The English Cart-Horse Stud-book, Volume 1 (Google eBook)

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1880
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This book is a must for any admirer of the Shire Horse. It has a very nice history of the leading foundation horses and a chronological list of horses born 1770-1876.

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Page lxvi - Pitch thy behaviour low, thy projects high ; So shalt thou humble and magnanimous be : Sink not in spirit ; who aimeth at the sky Shoots higher much then he that means a tree.
Page xxix - That this combination, which may be more a mechanical than a chemical union, by no means implies such an equal division of influence as the mingling of two fluids, in which case the offspring would be unlike either parent, but a juste milieu between the two, and there could be no handing down of type from one generation to another. It is rather such a fusion of two bodies into one that both defects and high qualifications are passed on from parent to offspring with a sort of regular irregularity,...
Page xlvi - These animals were miserably poor, though allowed 1681b. of oat* and 1 "i-tlb. of hay each per week. The oats were not crushed and the hay was not chopped. The horses were all large ; none under 16 hands, many 16.2. They worked very long hours and took heavy loads, but I confess I was astonished at their appearance after many months of such apparently liberal feeding. On Sept. 1st their food waa changed to the following : id Crushed Peas, 35 Ibs..
Page lxx - That the transmission of diseases of the vital organs is more certain if on the side of the female : and diseases of the joints if on the side of the male parent.
Page xlv - That system, founded upon the above dat», clearly proves that foods rich in starch, sugar, or fat, will increase the fat of the body, but not add to the muscular strength ; that lean meat does not add to the fat of the body, but does supply the waste of muscle; and we know that lean meat is simply equivalent to the albuminous or nitrogenous principles found in vegetables. We know, too, that the demand for these different constituents of food differs according to the state of the animal. In very...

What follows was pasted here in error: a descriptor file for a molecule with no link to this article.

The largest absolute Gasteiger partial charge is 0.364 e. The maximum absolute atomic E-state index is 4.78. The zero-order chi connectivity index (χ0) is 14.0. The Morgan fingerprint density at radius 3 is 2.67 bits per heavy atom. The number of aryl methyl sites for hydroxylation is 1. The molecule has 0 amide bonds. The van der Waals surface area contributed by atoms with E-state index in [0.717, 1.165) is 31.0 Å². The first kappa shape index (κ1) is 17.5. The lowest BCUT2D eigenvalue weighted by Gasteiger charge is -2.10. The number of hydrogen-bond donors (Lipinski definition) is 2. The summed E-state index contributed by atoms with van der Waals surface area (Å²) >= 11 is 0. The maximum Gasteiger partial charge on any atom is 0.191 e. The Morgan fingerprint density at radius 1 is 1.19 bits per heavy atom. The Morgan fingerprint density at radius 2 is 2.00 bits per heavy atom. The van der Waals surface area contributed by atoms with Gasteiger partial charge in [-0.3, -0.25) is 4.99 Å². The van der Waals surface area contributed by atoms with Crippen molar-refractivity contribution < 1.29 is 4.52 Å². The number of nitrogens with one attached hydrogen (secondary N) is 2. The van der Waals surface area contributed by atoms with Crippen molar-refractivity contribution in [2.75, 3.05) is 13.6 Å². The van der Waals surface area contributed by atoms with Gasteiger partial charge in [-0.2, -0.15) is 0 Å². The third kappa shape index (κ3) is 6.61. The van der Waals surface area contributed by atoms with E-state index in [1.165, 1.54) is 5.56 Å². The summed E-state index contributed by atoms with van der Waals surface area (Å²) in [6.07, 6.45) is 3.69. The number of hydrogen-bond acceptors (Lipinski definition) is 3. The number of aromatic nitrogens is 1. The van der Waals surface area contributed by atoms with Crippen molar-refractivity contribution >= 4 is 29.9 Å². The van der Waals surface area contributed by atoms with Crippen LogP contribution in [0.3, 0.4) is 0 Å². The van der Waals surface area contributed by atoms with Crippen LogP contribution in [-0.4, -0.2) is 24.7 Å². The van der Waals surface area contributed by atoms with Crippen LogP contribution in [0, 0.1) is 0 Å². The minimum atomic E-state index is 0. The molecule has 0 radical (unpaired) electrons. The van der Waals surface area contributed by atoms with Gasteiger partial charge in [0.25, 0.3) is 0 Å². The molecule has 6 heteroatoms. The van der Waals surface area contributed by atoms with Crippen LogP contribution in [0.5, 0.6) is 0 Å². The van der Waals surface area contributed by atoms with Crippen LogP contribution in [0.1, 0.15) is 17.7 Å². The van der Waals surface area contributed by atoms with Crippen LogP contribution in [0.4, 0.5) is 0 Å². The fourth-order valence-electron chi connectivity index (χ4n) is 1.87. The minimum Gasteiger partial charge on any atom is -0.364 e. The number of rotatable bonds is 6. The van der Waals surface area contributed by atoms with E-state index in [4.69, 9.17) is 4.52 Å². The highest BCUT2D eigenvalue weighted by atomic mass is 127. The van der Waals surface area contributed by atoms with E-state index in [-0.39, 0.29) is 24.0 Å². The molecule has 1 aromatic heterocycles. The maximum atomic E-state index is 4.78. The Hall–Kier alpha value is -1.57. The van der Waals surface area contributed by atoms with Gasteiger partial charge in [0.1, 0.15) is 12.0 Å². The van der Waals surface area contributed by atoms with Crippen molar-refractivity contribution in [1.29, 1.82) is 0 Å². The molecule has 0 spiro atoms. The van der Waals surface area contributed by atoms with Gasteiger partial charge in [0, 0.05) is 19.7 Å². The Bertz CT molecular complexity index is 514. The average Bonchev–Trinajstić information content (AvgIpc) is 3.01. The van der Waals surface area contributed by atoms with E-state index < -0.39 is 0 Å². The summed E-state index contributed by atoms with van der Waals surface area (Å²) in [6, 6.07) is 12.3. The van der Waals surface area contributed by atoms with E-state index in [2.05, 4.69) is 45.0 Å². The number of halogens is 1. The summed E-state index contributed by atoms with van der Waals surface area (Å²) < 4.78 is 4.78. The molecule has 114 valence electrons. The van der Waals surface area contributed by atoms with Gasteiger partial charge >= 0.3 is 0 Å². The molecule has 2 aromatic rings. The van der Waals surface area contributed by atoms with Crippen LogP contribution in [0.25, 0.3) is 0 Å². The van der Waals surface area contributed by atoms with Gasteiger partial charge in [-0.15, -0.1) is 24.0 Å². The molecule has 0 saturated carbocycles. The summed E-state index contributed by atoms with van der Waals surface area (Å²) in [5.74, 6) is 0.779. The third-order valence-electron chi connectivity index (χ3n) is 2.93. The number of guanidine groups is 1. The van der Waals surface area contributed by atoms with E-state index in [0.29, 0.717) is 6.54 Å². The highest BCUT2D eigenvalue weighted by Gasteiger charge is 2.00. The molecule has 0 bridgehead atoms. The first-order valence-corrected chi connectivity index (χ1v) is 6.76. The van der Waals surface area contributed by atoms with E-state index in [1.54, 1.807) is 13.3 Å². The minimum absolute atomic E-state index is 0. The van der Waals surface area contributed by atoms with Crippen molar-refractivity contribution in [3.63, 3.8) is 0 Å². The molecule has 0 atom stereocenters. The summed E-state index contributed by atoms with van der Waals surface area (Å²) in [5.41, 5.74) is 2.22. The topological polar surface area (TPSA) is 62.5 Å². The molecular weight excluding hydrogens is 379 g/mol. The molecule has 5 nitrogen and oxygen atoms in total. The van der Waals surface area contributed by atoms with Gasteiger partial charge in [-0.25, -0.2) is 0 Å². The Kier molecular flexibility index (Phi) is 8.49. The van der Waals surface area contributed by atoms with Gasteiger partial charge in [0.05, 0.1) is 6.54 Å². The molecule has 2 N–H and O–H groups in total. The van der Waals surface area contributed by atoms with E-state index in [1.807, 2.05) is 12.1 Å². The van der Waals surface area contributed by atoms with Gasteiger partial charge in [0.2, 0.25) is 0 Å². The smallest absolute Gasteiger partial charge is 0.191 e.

Page lxx - ... 3. That the purer the race of the parent the more certainty there is of its transmitting its qualities to the offspring. Say two animals are mated ; if one is of purer descent than the other, he or she will exercise the...
Page xlvi - ... scores more per day than when I first saw them. There were 149 horses on the colliery ; so by this change a saving of £3,662 12».
Page xliv - It also tells us that food presents a similar composition, so that if we know the proportion of these constituents in any food we shall have a fair idea of its feeding value. But chemistry alone is not reliable, as these constituents are not always in a form capable of being digested ; and here physiology...
Page xvi - ... from the hind part of the hock, just below its point. Animals of this type are now seldom seen. In my experience they are more frequently met with in Wales than in the English shires, though no reason can be assigned why that is so. It is found that these peculiar hirsute growths invariably...
Page xv - The color of these appendages is always black, white, or a mixture of the two, and invariably corresponds with the hue of the skin from which they spring.

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